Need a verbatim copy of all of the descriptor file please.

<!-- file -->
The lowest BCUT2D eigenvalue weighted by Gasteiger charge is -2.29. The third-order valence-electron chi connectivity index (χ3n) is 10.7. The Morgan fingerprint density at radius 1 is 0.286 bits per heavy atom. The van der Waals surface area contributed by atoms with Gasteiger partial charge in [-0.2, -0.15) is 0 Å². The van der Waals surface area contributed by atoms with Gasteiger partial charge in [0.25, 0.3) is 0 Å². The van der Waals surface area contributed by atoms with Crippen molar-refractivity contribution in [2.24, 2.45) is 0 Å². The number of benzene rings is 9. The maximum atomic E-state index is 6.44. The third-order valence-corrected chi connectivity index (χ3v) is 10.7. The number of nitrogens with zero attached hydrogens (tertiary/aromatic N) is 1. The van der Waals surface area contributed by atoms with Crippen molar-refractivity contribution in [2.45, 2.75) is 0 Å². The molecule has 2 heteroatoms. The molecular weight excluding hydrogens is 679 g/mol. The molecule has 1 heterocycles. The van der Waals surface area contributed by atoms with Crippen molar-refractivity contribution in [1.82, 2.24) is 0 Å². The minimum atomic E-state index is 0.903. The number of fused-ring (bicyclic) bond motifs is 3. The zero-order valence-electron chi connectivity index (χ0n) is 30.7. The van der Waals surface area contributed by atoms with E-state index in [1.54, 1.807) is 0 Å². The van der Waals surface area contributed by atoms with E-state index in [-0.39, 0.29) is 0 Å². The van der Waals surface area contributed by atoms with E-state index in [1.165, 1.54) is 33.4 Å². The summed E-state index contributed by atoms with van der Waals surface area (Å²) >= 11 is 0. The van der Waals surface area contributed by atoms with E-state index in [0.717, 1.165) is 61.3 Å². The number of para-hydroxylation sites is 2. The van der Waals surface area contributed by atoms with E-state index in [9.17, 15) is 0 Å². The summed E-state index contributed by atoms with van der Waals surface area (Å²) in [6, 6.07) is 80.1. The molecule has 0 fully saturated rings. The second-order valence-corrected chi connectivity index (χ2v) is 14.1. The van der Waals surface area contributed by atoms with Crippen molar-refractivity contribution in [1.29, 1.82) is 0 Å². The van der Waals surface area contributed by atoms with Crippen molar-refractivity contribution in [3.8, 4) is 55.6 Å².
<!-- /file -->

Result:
The lowest BCUT2D eigenvalue weighted by Gasteiger charge is -2.29. The third-order valence-electron chi connectivity index (χ3n) is 10.7. The Morgan fingerprint density at radius 1 is 0.286 bits per heavy atom. The van der Waals surface area contributed by atoms with Gasteiger partial charge in [-0.2, -0.15) is 0 Å². The van der Waals surface area contributed by atoms with Gasteiger partial charge in [0.25, 0.3) is 0 Å². The van der Waals surface area contributed by atoms with Crippen molar-refractivity contribution in [2.24, 2.45) is 0 Å². The number of benzene rings is 9. The maximum atomic E-state index is 6.44. The third-order valence-corrected chi connectivity index (χ3v) is 10.7. The number of nitrogens with zero attached hydrogens (tertiary/aromatic N) is 1. The van der Waals surface area contributed by atoms with Crippen molar-refractivity contribution in [2.45, 2.75) is 0 Å². The molecule has 2 heteroatoms. The molecular weight excluding hydrogens is 679 g/mol. The molecule has 1 heterocycles. The van der Waals surface area contributed by atoms with Crippen molar-refractivity contribution in [1.82, 2.24) is 0 Å². The minimum atomic E-state index is 0.903. The number of fused-ring (bicyclic) bond motifs is 3. The zero-order valence-electron chi connectivity index (χ0n) is 30.7. The van der Waals surface area contributed by atoms with E-state index in [1.54, 1.807) is 0 Å². The van der Waals surface area contributed by atoms with E-state index in [-0.39, 0.29) is 0 Å². The van der Waals surface area contributed by atoms with E-state index in [1.165, 1.54) is 33.4 Å². The summed E-state index contributed by atoms with van der Waals surface area (Å²) >= 11 is 0. The van der Waals surface area contributed by atoms with E-state index in [0.717, 1.165) is 61.3 Å². The number of para-hydroxylation sites is 2. The van der Waals surface area contributed by atoms with E-state index in [9.17, 15) is 0 Å². The summed E-state index contributed by atoms with van der Waals surface area (Å²) in [6, 6.07) is 80.1. The molecule has 0 fully saturated rings. The second-order valence-corrected chi connectivity index (χ2v) is 14.1. The van der Waals surface area contributed by atoms with Crippen molar-refractivity contribution in [1.29, 1.82) is 0 Å². The van der Waals surface area contributed by atoms with Crippen molar-refractivity contribution in [3.8, 4) is 55.6 Å².